Oklahoma State University Center for Health Sciences
Oklahoma State University Center for Health Sciences

Anatomy and Vertebrate Paleontology

Kent S. Smith, Ph.D. Kent S. Smith, Ph.D.
Associate Dean for the Office for the Advancement of American Indians in Medicine and Science
Professor of Anatomy


Instructional Activities | Research Interests | Peer Reviewed Publications (most recent) | Outreach

Native Explorers
- Graduate opportunities in vertebrate paleontology


Instructional Activities


  • Clinical Anatomy –MS-I and Graduate
  • Advanced Gross Anatomy – MS-III-PGY4 and Graduate
  • Primary Care Sports Medicine (Elective) – Post Primary Care Residency


  • Paleomammalogy
  • Applications of Geographic Information Systems in Evolutionary Biology
  • Field Techniques in Vertebrate Paleontology
  • Introduction to Ancient DNA:  Patterns in Mammal Fossils

Research Interests

My research interests include the paleobiology, biogeography, and systematics of late Neogene insectivores and rodents of the southern Great Plains regions, Colorado Plateau, and Great Plains of North America.  I use a number of techniques and approaches including multivariate statistical analyses, computer-assisted phylogenetic analysis, field collections, and surveys.  I also employ geographic information systems (GIS) to study morphology of teeth and bacula.

In Oklahoma, my efforts include long-term, field oriented study of distributions and natural history of neomammals.  As for fossils in this State, I am working on comprehensive surveys and field studies of the Pleistocene mammalian fauna and its paleoecological implications.

In Utah, I am conducting field studies in the Wasatch Plateau of recent and Quaternary age montane mammals.  The main goals of this project are to pursue investigations of immigration and extinction events on high-altitude refugia.

In the Great Basin, my research focus is centered on the geochronology, biostratigraphy, and paleoecology of the Middlegate and Monarch Mill formations.  These formations are located in the Middlegate Basin in west central Nevada and are providing data aimed at solidifying the Hemingfordian-Barstovian boundary and improving our understanding of evolutionary responses of mammals to primary geologic events (e.g., basin building, tectonism, and volcanism) and climate.  In the summers of 1996 and 2005, I led field parties that collected fossil mammals in the lower part of the Monarch Mill Formation.  In 2014, our goals were to collect geochronologic and stratigraphic data from the lower part of the Monarch Mill Formation.  Ultimately, my work in the Middlegate Basin will expand to include the middle and upper portions of the Monarch Mill and Middlegate formations, which will provide a comprehensive overview of the mammalian evolution and paleoecology of the Middlegate Basin during the Middle Miocene Optima (MMO).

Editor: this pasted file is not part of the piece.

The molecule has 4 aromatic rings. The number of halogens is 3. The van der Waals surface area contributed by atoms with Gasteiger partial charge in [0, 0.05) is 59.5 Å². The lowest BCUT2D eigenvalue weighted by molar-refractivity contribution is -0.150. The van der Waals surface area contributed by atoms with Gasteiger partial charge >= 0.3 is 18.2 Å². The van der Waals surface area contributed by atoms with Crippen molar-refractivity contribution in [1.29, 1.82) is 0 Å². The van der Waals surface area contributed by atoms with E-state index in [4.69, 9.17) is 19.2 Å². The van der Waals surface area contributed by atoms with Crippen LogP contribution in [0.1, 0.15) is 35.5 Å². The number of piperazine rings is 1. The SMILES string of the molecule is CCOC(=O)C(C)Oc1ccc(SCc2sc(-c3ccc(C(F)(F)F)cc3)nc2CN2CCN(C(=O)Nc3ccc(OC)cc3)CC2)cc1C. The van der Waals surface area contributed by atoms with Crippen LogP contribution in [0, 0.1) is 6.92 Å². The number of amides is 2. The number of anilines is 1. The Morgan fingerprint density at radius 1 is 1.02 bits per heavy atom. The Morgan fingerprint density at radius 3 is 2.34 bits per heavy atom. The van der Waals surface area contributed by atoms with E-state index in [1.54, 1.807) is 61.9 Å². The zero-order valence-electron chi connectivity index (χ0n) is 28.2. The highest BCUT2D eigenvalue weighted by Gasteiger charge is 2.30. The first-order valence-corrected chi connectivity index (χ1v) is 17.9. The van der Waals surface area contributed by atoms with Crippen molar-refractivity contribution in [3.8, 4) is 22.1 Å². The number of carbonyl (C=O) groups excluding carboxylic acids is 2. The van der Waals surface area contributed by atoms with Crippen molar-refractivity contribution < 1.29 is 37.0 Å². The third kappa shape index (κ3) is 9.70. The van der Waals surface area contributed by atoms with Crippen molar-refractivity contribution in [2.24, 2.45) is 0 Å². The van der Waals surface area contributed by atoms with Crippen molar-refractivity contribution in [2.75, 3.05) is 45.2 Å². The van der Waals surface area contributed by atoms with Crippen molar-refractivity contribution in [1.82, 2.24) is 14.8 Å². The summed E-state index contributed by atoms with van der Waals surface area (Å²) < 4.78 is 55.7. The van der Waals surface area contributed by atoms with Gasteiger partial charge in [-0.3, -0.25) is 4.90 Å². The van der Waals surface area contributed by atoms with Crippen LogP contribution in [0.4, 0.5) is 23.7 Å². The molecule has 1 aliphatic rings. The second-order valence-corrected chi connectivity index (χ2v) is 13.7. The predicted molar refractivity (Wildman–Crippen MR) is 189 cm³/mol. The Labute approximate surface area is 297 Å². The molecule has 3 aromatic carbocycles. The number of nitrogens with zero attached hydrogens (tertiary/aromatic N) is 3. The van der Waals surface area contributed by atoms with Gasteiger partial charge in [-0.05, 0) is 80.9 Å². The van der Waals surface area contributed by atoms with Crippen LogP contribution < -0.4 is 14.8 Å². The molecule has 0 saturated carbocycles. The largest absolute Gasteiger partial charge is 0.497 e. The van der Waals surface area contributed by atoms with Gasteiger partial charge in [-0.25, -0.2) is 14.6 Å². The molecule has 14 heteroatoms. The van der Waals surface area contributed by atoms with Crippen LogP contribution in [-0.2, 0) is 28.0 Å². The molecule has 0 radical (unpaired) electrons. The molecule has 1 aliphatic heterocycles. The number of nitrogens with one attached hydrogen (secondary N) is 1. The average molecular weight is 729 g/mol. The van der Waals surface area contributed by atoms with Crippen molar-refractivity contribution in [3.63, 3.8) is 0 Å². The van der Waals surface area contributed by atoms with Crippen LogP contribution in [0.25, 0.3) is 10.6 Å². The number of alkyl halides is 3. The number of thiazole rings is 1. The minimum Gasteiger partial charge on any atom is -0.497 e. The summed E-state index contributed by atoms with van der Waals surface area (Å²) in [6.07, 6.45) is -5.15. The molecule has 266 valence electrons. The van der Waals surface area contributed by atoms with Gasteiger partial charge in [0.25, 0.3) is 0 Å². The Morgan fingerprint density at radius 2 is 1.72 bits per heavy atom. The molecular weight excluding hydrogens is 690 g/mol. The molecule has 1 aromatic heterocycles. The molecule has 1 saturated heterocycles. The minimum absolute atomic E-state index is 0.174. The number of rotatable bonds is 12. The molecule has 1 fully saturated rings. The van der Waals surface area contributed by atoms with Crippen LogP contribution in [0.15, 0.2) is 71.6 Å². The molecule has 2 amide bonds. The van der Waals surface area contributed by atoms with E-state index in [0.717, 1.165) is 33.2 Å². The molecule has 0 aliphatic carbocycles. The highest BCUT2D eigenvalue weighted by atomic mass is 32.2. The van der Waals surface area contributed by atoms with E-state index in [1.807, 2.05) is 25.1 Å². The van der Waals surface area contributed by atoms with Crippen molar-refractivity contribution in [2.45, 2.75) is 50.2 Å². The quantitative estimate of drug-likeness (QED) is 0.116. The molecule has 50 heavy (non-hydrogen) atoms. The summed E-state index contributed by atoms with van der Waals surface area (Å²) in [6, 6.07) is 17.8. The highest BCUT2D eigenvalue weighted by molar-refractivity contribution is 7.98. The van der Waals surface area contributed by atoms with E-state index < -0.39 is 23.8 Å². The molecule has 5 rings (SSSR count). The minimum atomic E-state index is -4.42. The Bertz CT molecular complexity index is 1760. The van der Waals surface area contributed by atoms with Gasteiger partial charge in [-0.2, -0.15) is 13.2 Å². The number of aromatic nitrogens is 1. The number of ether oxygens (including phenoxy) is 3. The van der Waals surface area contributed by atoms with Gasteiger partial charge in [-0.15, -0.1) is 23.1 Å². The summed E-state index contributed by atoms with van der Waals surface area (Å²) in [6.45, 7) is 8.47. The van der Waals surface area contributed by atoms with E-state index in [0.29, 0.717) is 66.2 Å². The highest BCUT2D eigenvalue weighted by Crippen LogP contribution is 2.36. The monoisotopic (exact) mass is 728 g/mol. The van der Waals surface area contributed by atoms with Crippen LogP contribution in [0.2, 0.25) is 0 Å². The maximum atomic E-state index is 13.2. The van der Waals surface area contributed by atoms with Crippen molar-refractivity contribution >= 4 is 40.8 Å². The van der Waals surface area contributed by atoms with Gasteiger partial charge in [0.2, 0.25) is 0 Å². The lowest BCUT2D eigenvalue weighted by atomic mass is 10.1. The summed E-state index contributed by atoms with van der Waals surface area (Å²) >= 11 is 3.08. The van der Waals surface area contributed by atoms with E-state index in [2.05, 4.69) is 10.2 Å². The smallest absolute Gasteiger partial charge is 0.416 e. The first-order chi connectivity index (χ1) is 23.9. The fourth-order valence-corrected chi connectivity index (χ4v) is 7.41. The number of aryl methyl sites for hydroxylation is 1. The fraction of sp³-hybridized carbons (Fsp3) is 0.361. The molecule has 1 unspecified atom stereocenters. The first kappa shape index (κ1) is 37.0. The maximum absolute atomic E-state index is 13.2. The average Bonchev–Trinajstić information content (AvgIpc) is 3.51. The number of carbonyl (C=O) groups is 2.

Peer Reviewed Publications (most recent)

  1. Smith, K., Czaplewski, N., and Cifelli, R.  (In press).  Middle Miocene carnivorans from the Monarch Mill Formation, Nevada.  Acta Palaeontologica Polonica.
  2. Czaplewski, N.J. and Smith, K.S.  2012.  Late Pleistocene vertebrates from a rockshelter in Cimarron County, Oklahoma.  Southwestern Association of Naturalists 57(4):399-411.
  3. Czaplewski, N.J., Smith, K.S., Johnson, J., Dockery, C., Mason, B., and Browne, I.D.  2011.  Gopher snake searching cliff swallow nests in east-central Utah.  Western North American Naturalist 72(1):96-99.
  4. Smith, K. S., Jarolim, K. L., and Stewart, C.  2010.  A rare variant of a common arterial trunk for the medial and lateral circumflex femoral arteries.  Proceedings of the Oklahoma Academy of Science 90:133-136.


I co-founded the Native Explorers Foundation with Mr. Reggie Whitten of the Whitten Burrage Law Firm.  Native Explorers is a non-profit organization based in Oklahoma City, Oklahoma, which develops and supports educational programs and partnerships that promote increasing the number of Native Americans in science and medicine. Jeff Hargrave, J.D. is the Executive Director of the Native Explorers.

The Native Explorers program at OSU-Center for Health Sciences is designed around the disciplines of anatomy and vertebrate paleontology to provide an array of hands-on, out of the classroom activities that introduce Native people to science and promote traditional ways and culture.  General themes include climate change, evolution, comparative osteology, stratigraphy, mapping, healthful lifestyles, and Native culture. This educational program is focused on Natives 18 years of age and older, who are interested in higher education.

Other partnerships include scientists and educators from the Chickasaw Nation, the Sam Noble Oklahoma Museum of Natural History (SNOMNH), the New Mexico Museum of Natural History and Science, the USDA Forest Service (Price District, Price, UT), and the Utah Division of Wildlife Resources (UDWR).  Native and non-native scientists and educators from the USDA Forest Service and the Utah Division of Wildlife Resources demonstrate field methods used to manage the local resources and they provide insights into internships and careers as well.

The educators at the Chickasaw Nation’s Division of Education have developed a Jr. Native Explorers club for Native youth ages K-12.  Mentorship for the Chickasaw youth group is provided for by educators at the Chickasaw Nation, scientists and educators at OSU-CHS and SNOMNH. 

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